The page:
1. This permanent address thing is becoming a real problem. We need it for our driver's license, car registration, dinghy registration, USCG registration on the sailboat, and my gun license. For now we are switching everything to my Dad's house. He lives in the same state but is about 1.5 hours away. So we also got a local PO box to be our mailing address. But we will be in Hingham for the summer and Boston for the winter. So we ended up getting the PO box near my wife's work. Technically this is illegal since we are not actually living at my Dad's place.

    And when we leave in 18 months we will likely have to change everything again. We can use one of those mail forwarding services but you are not technically supposed to use those as your permanent address either. We want to keep driver's licenses when we go so we can rent cars but there are some significant tax problems with continuing to use my Dad's address (Massachusetts will charge you a tax for not having health insurance and we don't plan to have insurance when we go. I have no interest in throwing some of our limited kitty to the state because I don't have insurance).

    It's all a big pain in the ass!

    Sorry for the thread drift. Back to the dinghy.

    I know one person that used the "fix-a-flat" stuff and it didn't work very well. They do make a similar product that is meant for inflatables. You pour it in and inflate the tubes. You then have to rotate the dinghy for the next couple of hours or days while it sets.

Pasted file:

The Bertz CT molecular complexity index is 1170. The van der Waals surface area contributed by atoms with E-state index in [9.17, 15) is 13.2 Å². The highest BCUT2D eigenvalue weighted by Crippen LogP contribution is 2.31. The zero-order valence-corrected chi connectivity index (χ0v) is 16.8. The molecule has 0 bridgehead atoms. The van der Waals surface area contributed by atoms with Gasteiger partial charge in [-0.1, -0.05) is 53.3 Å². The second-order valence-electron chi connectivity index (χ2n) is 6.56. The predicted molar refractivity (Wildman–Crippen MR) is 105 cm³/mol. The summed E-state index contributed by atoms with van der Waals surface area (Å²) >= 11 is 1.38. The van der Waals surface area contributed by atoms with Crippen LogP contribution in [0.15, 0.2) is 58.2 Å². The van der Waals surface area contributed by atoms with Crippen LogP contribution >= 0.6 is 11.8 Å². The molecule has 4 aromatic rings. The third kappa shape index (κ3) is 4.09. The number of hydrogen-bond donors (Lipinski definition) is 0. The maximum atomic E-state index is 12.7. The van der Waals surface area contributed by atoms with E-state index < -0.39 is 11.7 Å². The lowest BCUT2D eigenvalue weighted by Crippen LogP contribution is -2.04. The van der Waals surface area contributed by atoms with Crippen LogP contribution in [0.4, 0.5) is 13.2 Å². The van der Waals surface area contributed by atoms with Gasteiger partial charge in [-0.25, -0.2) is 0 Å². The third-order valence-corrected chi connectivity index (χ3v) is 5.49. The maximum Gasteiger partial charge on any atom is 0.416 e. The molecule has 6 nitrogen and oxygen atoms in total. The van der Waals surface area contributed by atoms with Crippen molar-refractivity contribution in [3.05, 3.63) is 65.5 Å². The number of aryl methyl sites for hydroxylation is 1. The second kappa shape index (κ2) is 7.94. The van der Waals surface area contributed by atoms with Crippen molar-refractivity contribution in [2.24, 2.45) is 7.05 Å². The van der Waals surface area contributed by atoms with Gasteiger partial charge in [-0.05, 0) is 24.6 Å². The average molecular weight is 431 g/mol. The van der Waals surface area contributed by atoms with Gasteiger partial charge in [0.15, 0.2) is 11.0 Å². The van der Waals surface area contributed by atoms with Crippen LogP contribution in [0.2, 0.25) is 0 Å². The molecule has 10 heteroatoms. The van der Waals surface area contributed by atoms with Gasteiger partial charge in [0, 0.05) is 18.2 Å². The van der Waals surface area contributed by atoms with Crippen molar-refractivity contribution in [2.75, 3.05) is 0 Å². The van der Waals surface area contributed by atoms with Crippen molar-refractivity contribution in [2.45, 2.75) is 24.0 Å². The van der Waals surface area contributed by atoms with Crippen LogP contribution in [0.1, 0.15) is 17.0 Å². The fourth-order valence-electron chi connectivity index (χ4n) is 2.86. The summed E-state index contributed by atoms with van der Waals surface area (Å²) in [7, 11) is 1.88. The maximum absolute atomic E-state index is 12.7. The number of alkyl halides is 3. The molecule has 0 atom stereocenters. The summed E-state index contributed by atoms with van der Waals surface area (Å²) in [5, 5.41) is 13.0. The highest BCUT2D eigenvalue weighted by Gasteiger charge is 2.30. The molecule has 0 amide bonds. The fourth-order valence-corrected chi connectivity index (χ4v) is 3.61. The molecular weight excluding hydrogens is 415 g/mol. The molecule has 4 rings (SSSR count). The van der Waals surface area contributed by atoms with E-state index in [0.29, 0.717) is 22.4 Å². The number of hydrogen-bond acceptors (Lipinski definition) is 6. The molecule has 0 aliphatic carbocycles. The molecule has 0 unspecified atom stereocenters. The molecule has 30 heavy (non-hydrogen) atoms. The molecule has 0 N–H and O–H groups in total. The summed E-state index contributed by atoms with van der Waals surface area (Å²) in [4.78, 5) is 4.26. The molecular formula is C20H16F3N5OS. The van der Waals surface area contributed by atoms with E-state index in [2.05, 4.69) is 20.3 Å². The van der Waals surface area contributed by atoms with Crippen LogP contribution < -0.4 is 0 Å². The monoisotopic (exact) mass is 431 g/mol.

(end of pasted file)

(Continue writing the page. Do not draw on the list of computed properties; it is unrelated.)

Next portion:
With the big ugly patch that leaks, the best thing to do is remove the patch and start all over again. This can be very time consuming and frustrating. After 3 years of doing this I bailed on our old dingy and we bought a new one this year.

    On the chaps, Sailrite has a good instruction set on how to make them. http://www.sailrite.com/Dinghy-Chaps-Instructions#.U0anwp3D-Co It looks to be a real big project. I also think it would cost a lot to have someone else make them.

    What kind of outboard did your boat come with?

    Fair winds,


    1. Hey Jesse,

      Yeah, the permanent address thing is a pain. Seems the laws are contradictory...a lot of you must do this but you cannot.

      As for the dinghy, I was referring to the stuff for inflatables...not the automotive fix-a flat...but conceptually it is similar in use from what I can tell. The "ugly patch" is at a location near a handle so the patch was laid over a spot on the wall of the tube, the seam for the material that runs along the handles and up around the handle. To make things worse, the prior owner used what I can only assume is 4200 to "caulk up" where the patch continued to leak a little. The result is the tube holds air but does slowly leak over the course of a day. I was thinking the inflatable sealant might be the best option for sealing up the mess without making it much worse. I have no idea how to clean it up enough to make a real patch out of it short of cutting out a one square foot section of the tube including one of the handles...which isn't really worth doing I don't think.

      If I knew there was at least a chance at improvement with the inflatable sealant, I would probably buy a bottle. I don't mind pumping it up every few days, but twice a day is a bit annoying and I do wonder how long the 4200, or whatever it is, will continue to hold on. Other than this patch and a seam that may be leaking between the tubes and rigid bottom, the dinghy is in OK shape and seems a waste to just throw it away if I can get a little more life out of it.

      As for the motor, it's a 15hp 2-stroke. Subject of another post, but I think it is a diamond in the rough and well worth nursing back to health.